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Adrenal Crisis in Emergency Medicine Treatment & Management

  • Author: Kevin M Klauer, DO, EJD, FACEP; Chief Editor: Romesh Khardori, MD, PhD, FACP  more...
Updated: Oct 29, 2015

Emergency Department Care

Emergency department care includes the following:

  • Maintain airway, breathing, and circulation in patients with adrenal crisis.
  • Use coma protocol (ie, glucose, thiamine, naloxone).
  • Use aggressive volume replacement therapy (dextrose 5% in normal saline solution [D5NS]).
  • Correct electrolyte abnormalities as follows:
    • Hypoglycemia (67%)
    • Hyponatremia (88%)
    • Hyperkalemia (64%, may be offset by concurrent vomiting/diarrhea and potassium loss)
    • Hypercalcemia (6-33%)
  • Use dextrose 50% as needed for hypoglycemia.
  • Administer hydrocortisone 100 mg intravenously (IV) every 6 hours. During adrenocorticotropic hormone (ACTH) stimulation testing, dexamethasone (4 mg IV) can be used instead of hydrocortisone to avoid interference with testing of cortisol levels.
  • Administer fludrocortisone acetate (mineralocorticoid) 0.1 mg every day as needed. Mineralocorticoid administration is usually not necessary for treatment of secondary adrenocortical insufficiency.
  • Once the patient stabilizes, usually by the second day, the corticosteroid dose may be reduced and then tapered. Oral maintenance can usually be achieved by the fourth or fifth day.
  • Always treat the underlying problem that precipitated the crisis. Infectious etiologies commonly precipitate adrenal crisis. Recognition and treatment of causative factors are crucial aspects of managing adrenal hypofunction.


Endocrine consultation following admission is beneficial. If no endocrinologist is available, a general internist can manage the process. Emergency management should be implemented in the ED prior to consultation when sufficient clinical suspicion for this diagnosis is present.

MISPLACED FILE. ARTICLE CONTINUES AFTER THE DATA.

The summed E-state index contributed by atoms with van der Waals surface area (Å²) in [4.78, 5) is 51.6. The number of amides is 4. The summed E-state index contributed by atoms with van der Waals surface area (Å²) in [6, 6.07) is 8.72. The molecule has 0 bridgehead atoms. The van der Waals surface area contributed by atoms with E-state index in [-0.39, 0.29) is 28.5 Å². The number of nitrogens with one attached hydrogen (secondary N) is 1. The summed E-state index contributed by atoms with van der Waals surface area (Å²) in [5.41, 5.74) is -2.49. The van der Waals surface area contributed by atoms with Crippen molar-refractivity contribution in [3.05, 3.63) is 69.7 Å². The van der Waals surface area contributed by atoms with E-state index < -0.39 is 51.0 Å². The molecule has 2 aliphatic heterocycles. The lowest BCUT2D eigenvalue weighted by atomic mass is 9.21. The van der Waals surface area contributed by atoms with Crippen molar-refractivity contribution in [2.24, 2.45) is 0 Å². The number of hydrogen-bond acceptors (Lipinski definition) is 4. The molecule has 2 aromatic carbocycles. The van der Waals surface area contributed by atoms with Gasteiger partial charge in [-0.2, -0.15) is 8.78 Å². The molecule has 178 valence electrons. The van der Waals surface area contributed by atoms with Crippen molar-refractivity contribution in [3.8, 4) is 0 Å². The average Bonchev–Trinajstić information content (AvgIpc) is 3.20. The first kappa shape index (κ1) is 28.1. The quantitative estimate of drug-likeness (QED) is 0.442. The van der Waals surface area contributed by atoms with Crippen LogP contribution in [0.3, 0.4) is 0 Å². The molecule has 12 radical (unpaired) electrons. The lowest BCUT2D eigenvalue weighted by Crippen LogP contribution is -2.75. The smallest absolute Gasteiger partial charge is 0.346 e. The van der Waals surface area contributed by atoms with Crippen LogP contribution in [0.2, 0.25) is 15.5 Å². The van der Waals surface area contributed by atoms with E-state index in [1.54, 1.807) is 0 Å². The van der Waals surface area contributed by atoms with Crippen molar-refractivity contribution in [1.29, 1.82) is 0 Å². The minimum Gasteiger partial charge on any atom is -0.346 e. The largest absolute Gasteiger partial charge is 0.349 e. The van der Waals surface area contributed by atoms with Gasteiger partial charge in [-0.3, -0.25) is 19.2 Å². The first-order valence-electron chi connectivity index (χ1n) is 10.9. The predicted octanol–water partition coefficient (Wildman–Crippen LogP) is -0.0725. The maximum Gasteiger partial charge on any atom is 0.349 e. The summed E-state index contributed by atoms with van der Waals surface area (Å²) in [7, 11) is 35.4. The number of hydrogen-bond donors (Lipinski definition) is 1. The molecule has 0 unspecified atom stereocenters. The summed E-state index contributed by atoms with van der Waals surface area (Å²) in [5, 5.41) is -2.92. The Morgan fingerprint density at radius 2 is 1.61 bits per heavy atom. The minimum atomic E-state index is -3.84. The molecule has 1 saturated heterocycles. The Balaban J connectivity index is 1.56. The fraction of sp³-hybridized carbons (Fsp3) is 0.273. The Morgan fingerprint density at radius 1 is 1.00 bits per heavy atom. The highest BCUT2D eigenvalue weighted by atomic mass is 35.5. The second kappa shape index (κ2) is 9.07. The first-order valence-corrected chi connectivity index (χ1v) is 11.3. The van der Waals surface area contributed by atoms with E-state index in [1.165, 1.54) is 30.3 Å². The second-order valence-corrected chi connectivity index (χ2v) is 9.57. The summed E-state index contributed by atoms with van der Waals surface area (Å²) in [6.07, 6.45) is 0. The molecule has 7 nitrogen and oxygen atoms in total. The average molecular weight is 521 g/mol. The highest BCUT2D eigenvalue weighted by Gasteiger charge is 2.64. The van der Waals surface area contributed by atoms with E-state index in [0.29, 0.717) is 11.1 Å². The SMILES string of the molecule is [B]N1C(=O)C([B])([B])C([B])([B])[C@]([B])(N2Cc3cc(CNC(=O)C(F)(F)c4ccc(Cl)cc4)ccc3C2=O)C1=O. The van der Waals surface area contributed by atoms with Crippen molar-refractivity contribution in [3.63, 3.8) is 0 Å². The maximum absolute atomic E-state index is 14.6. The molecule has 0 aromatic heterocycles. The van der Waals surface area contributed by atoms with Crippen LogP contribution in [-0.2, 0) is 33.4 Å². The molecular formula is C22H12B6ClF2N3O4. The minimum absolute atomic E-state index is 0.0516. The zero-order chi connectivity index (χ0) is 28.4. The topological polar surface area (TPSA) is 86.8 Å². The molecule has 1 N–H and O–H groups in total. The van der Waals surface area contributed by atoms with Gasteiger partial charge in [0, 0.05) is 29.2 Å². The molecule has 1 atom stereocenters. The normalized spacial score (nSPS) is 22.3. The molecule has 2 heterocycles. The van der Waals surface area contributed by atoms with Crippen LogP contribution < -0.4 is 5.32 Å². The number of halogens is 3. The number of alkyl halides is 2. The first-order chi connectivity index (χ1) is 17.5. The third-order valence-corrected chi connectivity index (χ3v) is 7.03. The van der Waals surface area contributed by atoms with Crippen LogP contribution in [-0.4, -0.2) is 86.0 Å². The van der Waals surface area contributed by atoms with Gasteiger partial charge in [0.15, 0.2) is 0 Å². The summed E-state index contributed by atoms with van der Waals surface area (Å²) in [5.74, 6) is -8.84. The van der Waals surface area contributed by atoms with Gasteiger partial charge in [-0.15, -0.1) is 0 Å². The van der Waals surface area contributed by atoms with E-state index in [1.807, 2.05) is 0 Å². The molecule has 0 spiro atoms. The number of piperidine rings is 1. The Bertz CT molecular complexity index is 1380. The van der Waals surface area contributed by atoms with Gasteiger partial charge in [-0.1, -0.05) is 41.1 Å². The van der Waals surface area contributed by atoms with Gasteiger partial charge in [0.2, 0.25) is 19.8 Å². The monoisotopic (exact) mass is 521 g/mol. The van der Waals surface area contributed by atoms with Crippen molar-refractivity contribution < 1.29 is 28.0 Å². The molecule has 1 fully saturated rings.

ICU admission is necessary for most patients with acute adrenal insufficiency and adrenal crisis.


Long-Term Monitoring

Maintenance of cortisol levels may be achieved by administering hydrocortisone 15-20 mg PO every morning and 5-10 mg PO between 4:00-6:00 PM every afternoon. A morning dose of 10-15 mg of hydrocortisone is believed to be potentially sufficient. Avoid giving hydrocortisone dose in the evening or at bedtime since it may cause insomnia. Mid to late afternoon is best suited for second dose.

Maintenance mineralocorticoid levels may be achieved by administering 9 alpha-fluorocortisol 0.05-0.1 mg every morning. (This treatment is necessary only for primary adrenocortical insufficiency.)

Periodically assess blood pressure, body weight, and electrolytes.

Advise patients to increase their cortisol dosage during times of physical stress.

Contributor Information and Disclosures

Kevin M Klauer, DO, EJD, FACEP Assistant Clinical Professor, Michigan State University College of Osteopathic Medicine; Chief Medical Officer, Emergency Medicine Physicians, Ltd; Director, Center for Emergency Medical Education; Medical Editor-in-Chief, ACEP Now; Former Editor-in-Chief, Emergency Physicians Monthly

Kevin M Klauer, DO, EJD, FACEP is a member of the following medical societies: American College of Emergency Physicians

Disclosure: Nothing to disclose.

Specialty Editor Board

Francisco Talavera, PharmD, PhD Adjunct Assistant Professor, University of Nebraska Medical Center College of Pharmacy; Editor-in-Chief, Medscape Drug Reference

Disclosure: Received salary from Medscape for employment. for: Medscape.

Howard A Bessen, MD Professor of Medicine, Department of Emergency Medicine, University of California, Los Angeles, David Geffen School of Medicine; Program Director, Harbor-UCLA Medical Center

Howard A Bessen, MD is a member of the following medical societies: American College of Emergency Physicians

Disclosure: Nothing to disclose.

Chief Editor

Romesh Khardori, MD, PhD, FACP Professor of Endocrinology, Director of Training Program, Division of Endocrinology, Diabetes and Metabolism, Strelitz Diabetes and Endocrine Disorders Institute, Department of Internal Medicine, Eastern Virginia Medical School

Romesh Khardori, MD, PhD, FACP is a member of the following medical societies: American Association of Clinical Endocrinologists, American College of Physicians, American Diabetes Association, Endocrine Society

Disclosure: Nothing to disclose.

Additional Contributors

Erik D Schraga, MD Staff Physician, Department of Emergency Medicine, Mills-Peninsula Emergency Medical Associates

Disclosure: Nothing to disclose.

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Regulation of the adrenal cortex.
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